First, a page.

Types of Camping
Who is camping for?
Camping is for everybody. No matter whether you’re taking the family and/or the dogs, travelling as a couple or with a group of friends or on a solo break, there’s a campsite that will match your requirements.
12 different types of camping
The major decision you need to make is about the style of your camping holiday. Read on for a list of camping types.
1. Tent camping. The best-known form of camping, where you simply pitch your tent at a campsite and spend one or more nights living under the canvas. Tent campsites are available across the world and are often set in spectacular scenery.
2. Glamping. A more luxurious form of camping. At a glampsite, accommodation is provided by the owners and set up ahead of your arrival. You can usually expect a higher level of comfort and a few add-ons might be included, like kitchenettes, welcome hampers or hot tubs.
3. Motorhomes or campervans. Comfortable self-contained accommodation usually with private kitchen and bathroom facilities on board. With a motorhome or campervan you can easily change your destination, adding flexibility to your camping break.
4 Caravanning. Cosy private accommodation usually with kitchen and bathroom facilities, and the freedom to move from place to place. A caravan is towed by a car and unhitched at each campsite, so you can explore the local area by car.
5. Camping in your car. A simple form of camping for budget breaks, first-time campers or road trips. Many campsites welcome camping in your car, but it is always recommended that you contact them in advance and book a suitable pitch.
6. Wild camping. Pitching your tent or motorhome anywhere other than a designated campsite, and taking life back to basics in nature. Different rules apply for wild camping in different countries, so please check the restrictions in your chosen country.
7. Nearly wild camping. Halfway between basic tent camping and wild camping, but on remote or secluded sites in woodland, on farms, nature reserves or country estates, with very few facilities (perhaps a compost toilet and a cold-water tap).
8. Backpacking. Travelling from place to place with all your camping equipment and other gear in one ultralight rucksack, while staying on campsites or wild camping, and providing an opportunity to see the world at bargain prices.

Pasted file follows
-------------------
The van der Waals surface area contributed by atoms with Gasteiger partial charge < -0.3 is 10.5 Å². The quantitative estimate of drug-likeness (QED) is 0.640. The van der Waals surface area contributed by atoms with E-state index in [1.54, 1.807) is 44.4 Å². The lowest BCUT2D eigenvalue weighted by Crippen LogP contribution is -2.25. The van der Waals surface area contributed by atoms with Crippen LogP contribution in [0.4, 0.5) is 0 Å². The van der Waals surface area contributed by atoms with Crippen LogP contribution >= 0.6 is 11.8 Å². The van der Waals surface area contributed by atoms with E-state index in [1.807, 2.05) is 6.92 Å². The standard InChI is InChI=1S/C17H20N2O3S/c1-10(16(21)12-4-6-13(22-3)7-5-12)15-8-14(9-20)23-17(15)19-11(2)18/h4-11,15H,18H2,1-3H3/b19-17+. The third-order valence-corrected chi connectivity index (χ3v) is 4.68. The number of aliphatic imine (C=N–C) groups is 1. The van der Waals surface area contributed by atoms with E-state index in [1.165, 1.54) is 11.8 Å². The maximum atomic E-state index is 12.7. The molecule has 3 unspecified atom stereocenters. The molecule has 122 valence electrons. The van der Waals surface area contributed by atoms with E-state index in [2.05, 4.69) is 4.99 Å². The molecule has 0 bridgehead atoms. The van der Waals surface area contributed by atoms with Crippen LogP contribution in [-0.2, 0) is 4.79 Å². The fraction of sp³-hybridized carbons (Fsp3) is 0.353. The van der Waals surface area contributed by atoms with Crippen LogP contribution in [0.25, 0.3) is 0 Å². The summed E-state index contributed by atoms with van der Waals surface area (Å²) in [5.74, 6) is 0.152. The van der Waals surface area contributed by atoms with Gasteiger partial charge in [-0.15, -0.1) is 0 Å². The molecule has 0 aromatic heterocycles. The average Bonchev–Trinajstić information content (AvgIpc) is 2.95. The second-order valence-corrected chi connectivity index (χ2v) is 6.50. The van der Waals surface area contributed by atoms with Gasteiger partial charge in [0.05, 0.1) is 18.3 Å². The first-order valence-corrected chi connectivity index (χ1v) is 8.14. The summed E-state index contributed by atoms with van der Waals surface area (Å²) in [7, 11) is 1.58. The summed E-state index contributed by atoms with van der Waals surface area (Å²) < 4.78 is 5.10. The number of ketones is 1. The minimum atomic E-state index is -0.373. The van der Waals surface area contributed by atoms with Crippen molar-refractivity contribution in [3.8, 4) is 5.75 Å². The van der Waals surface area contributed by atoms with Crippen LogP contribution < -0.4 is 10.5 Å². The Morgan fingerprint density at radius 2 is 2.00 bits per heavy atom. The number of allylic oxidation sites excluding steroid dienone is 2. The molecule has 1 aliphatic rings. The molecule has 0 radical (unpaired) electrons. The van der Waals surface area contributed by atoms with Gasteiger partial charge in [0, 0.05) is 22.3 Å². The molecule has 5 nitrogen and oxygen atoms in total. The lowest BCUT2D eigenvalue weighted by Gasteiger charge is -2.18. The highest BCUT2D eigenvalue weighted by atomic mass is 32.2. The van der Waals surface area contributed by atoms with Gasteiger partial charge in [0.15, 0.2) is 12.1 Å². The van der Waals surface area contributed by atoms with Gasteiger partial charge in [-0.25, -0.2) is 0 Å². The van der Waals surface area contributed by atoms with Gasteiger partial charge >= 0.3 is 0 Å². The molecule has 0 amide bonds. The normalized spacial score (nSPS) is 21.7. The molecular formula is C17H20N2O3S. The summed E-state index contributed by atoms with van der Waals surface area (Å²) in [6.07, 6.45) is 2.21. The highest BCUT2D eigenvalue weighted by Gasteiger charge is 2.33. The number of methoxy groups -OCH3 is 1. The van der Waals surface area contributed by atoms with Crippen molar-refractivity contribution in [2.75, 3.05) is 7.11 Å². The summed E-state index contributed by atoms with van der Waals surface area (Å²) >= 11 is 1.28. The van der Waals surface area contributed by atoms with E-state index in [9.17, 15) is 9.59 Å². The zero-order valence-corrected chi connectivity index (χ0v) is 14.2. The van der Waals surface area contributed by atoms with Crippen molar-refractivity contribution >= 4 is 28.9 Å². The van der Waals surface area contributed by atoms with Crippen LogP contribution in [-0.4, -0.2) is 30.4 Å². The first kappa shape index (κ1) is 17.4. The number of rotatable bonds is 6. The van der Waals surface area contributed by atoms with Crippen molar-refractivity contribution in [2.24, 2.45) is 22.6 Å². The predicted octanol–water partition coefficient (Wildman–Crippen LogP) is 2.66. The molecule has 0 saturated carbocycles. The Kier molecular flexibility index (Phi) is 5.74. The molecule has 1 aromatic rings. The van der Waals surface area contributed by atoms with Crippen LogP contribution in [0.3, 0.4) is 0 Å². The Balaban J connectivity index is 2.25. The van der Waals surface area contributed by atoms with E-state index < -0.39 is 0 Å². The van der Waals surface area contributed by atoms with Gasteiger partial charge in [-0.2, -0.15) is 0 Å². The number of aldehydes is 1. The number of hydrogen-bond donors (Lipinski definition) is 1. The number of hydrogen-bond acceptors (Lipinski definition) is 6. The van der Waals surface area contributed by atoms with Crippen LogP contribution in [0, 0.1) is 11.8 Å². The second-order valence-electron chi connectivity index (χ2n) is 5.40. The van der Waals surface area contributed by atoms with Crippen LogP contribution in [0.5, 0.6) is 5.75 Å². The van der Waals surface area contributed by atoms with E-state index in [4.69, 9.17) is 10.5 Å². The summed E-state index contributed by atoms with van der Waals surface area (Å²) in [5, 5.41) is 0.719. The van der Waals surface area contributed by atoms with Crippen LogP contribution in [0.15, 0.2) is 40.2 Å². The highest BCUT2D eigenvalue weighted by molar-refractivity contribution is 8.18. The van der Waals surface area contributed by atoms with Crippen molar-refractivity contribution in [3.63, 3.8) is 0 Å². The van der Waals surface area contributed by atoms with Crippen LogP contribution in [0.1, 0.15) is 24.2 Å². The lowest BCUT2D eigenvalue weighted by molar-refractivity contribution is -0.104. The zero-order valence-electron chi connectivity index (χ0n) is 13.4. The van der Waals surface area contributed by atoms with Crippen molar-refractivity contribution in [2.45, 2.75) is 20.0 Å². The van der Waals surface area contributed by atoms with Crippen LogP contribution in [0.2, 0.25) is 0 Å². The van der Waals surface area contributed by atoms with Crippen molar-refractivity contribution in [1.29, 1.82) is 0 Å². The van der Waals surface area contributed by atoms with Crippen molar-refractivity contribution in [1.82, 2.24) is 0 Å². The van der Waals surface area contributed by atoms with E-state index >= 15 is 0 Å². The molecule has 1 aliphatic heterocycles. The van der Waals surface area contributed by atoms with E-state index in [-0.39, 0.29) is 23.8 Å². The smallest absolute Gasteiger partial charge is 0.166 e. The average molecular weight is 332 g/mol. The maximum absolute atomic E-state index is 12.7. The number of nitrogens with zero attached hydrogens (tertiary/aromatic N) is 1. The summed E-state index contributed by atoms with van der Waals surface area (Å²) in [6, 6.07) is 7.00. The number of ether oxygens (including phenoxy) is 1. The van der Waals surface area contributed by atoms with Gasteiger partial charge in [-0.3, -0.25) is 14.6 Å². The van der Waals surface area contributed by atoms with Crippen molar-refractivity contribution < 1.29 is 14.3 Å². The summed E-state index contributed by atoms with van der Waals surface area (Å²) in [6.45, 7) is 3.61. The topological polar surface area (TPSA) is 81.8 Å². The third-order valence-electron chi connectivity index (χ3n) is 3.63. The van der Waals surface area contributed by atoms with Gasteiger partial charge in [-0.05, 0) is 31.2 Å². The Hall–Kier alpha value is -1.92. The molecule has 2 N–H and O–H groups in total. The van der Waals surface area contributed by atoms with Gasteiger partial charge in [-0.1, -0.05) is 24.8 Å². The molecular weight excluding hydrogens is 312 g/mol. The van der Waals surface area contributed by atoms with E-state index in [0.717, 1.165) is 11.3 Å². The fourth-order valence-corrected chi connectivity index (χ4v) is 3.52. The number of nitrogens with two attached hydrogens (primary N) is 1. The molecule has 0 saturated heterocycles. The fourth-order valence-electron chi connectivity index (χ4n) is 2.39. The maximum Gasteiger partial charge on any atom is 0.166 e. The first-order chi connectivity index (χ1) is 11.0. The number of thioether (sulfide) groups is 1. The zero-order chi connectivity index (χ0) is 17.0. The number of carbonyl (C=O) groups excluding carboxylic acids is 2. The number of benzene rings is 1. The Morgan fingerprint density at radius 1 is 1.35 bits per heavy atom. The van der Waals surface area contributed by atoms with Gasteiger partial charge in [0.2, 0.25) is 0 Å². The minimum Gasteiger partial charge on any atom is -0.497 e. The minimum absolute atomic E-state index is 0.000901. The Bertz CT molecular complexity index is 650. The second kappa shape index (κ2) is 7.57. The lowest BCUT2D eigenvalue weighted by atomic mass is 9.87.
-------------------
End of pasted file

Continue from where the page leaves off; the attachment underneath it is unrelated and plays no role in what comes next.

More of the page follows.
9. Winter camping. Because of the need to keep warm, this requires more preparation than camping in summer, but prices are generally lower during the off season. Campsites will be much quieter, as will national parks, beaches and local attractions.
10. Solo camping. Camping alone at a registered site. Choose a campsite with few amenities and spacious pitches if you're looking for a sense of freedom and immersion in nature, but with the added security of having other people around.
11. Dark-sky camping. Camping, motorhome and glamping breaks in a designated Dark Sky Park, well away from light pollution, give you a chance for stargazing and a location for night-sky photography when the sky is clear.
12. Farm camping. Relaxed camping, glamping or motorhome sites that are usually very welcoming to kids and often allow you to bring dogs. Some farm campsites have animal encounters, and you may get to spot wildlife in surrounding fields too.
Why go camping?
To get out into the open. You’ll up your activity levels, get lots of exercise and relax in the fresh air.
To spend some quality time. Camping requires teamwork and can be a bonding experience for family and friends.
To have an affordable break. In comparison to hotel holidays, camping breaks make a great budget choice.
To set your own agenda. One advantage of a camping holiday is that you can generally organise your schedule to suit yourself.
To go exploring. Camp by the sea, on moorland or in forested valleys – there’s always something new to do or see.
To catch up with friends and family. Choose a campsite with the option to pitch as a group.
To let the kids have freedom. They can play safely outdoors, maybe make new friends and learn lots of new things about nature.
To bring the dog. There’s no need to pay for the dogs to go in kennels – simply pick a dog-friendly campsite.
To do a digital detox. Camping gives you the chance to turn off phones, tablets and computers and appreciate your surroundings instead.
To develop new skills. From erecting a tent to building a campfire, there’s plenty to learn on a camping holiday.
To eat outdoors. Somehow food cooked on a campfire or barbecue always tastes better.
To create memories. Even when things don’t go to plan, you'll often create lasting memories on a camping holiday.
Top Tips For Organising A Family Camping Break
Wild Camping: A Beginner’s Guide
Pitchup’s Top Tips For Camping In Large Groups
Top tips for solo camping on Pitchup
Top Tips For Camping With Dogs
Top Tips For Camping And Caravanning On Farm Sites
Camping On A Budget: 15 Ways To Keep Your Holiday Costs Down
Dark Sky Camping: A Beginner’s Guide To Sleeping Under The Stars